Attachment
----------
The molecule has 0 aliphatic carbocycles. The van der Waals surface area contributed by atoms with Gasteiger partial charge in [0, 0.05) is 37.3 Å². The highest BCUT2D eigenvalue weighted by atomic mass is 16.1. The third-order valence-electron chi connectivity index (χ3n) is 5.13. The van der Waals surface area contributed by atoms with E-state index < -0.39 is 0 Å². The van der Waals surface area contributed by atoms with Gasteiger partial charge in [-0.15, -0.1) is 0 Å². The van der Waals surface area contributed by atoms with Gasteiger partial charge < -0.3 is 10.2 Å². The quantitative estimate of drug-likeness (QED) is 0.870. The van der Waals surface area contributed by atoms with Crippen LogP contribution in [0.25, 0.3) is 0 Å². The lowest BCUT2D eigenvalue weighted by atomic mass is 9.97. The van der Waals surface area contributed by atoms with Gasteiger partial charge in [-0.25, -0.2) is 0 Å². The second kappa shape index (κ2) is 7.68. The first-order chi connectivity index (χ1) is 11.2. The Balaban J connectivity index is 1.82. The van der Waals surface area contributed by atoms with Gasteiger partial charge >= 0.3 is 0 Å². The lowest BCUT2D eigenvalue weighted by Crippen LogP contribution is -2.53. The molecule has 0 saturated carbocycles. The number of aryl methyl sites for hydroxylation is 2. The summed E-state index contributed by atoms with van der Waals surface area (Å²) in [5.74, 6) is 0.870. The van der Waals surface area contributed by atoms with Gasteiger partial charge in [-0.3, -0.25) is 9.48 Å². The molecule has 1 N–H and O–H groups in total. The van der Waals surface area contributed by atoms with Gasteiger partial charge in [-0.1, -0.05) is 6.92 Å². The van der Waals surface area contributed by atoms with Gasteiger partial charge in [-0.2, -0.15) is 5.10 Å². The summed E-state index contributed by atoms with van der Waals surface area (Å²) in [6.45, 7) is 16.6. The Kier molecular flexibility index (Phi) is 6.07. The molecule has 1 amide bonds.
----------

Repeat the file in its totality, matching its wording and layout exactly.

The molecule has 0 aliphatic carbocycles. The van der Waals surface area contributed by atoms with Gasteiger partial charge in [0, 0.05) is 37.3 Å². The highest BCUT2D eigenvalue weighted by atomic mass is 16.1. The third-order valence-electron chi connectivity index (χ3n) is 5.13. The van der Waals surface area contributed by atoms with E-state index < -0.39 is 0 Å². The van der Waals surface area contributed by atoms with Gasteiger partial charge in [-0.15, -0.1) is 0 Å². The van der Waals surface area contributed by atoms with Gasteiger partial charge < -0.3 is 10.2 Å². The quantitative estimate of drug-likeness (QED) is 0.870. The van der Waals surface area contributed by atoms with Crippen LogP contribution in [0.25, 0.3) is 0 Å². The lowest BCUT2D eigenvalue weighted by atomic mass is 9.97. The van der Waals surface area contributed by atoms with Gasteiger partial charge in [-0.25, -0.2) is 0 Å². The second kappa shape index (κ2) is 7.68. The first-order chi connectivity index (χ1) is 11.2. The Balaban J connectivity index is 1.82. The van der Waals surface area contributed by atoms with Gasteiger partial charge >= 0.3 is 0 Å². The lowest BCUT2D eigenvalue weighted by Crippen LogP contribution is -2.53. The molecule has 0 saturated carbocycles. The number of aryl methyl sites for hydroxylation is 2. The summed E-state index contributed by atoms with van der Waals surface area (Å²) in [5.74, 6) is 0.870. The van der Waals surface area contributed by atoms with Gasteiger partial charge in [-0.3, -0.25) is 9.48 Å². The molecule has 1 N–H and O–H groups in total. The van der Waals surface area contributed by atoms with Gasteiger partial charge in [-0.1, -0.05) is 6.92 Å². The van der Waals surface area contributed by atoms with Gasteiger partial charge in [-0.2, -0.15) is 5.10 Å². The summed E-state index contributed by atoms with van der Waals surface area (Å²) in [6.45, 7) is 16.6. The Kier molecular flexibility index (Phi) is 6.07. The molecule has 1 amide bonds.